Rainwater harvesting is one of the simplest – and oldest – methods of accumulating rainwater for reuse; both domestically and commercially.
Once collected, the water is redirected to a storage facility (a well, shaft, or borehole). It can be used for garden watering, livestock, irrigation, domestic use such as toilet flushing, clothes washing, indoor heating, etc. Harvested water can even be used as drinking water with proper treatment.
Domestic rainwater harvesting systems can save up to 50% of water consumption within the average home. Water can be used for toilet flushing, washing clothes, garden watering and car washing.
In this article, The Guardian newspaper explore rainwater harvesting systems and look at Rainwater harvesting versus greywater recycling:
‘Rainwater harvesting systems (RHS) – as you might expect from the name – harvest the rainwater that has fallen freely from the sky, typically onto the roof of your home. In contrast to the humble water butt, which typically captures about 200 litres of rainwater, a rainwater harvesting tank can easily filter and store up to 6,500 litres of clean water.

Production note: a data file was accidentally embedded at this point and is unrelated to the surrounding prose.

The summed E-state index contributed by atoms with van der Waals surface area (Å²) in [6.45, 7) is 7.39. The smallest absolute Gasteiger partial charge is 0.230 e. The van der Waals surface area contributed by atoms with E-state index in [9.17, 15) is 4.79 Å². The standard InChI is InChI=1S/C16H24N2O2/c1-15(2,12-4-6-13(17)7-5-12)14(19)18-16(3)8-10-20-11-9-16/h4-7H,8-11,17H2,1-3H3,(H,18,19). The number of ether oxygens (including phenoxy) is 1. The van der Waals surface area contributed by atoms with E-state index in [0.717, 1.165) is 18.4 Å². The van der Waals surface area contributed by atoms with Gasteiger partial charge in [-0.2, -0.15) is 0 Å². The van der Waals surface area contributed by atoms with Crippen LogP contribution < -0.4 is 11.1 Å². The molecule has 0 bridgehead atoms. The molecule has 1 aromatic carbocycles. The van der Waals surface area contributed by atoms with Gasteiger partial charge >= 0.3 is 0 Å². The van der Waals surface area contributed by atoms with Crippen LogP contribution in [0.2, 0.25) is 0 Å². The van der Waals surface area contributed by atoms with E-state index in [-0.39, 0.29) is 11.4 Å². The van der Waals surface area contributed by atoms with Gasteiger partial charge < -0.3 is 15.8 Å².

What’s more, while these systems have traditionally been used to water the garden, new technology means an RHS can now be plumbed into your home’s existing pipework and the rainwater used to flush toilets and wash clothes. This means that you could reduce your water consumption by as much as 40%, according to the Rainwater Harvesting Association, which – if you switch to a water meter – will lower your water bills as well.
Rainwater harvesting v greywater recycling
The amount of water you save with one of these systems is lower than the 50% savings that you can potentially get with a greywater recycling system because rainwater supply is less certain. “You will need to be able to rely on your mains water system as a backup during periods where there is little rainfall”, says Derek Hunt, from Rainharvesting Systems.
However, unlike a greywater recycling system, RHS requires little specialist maintenance and the rainwater you harvest – as it has never been used to wash food or the human body – is likely to contain far less bacteria and contaminants than greywater. This can make RHS a cheaper and more environmentally-friendly choice for many homeowners, say the proponents of these schemes.’
Read more at: www.theguardian.com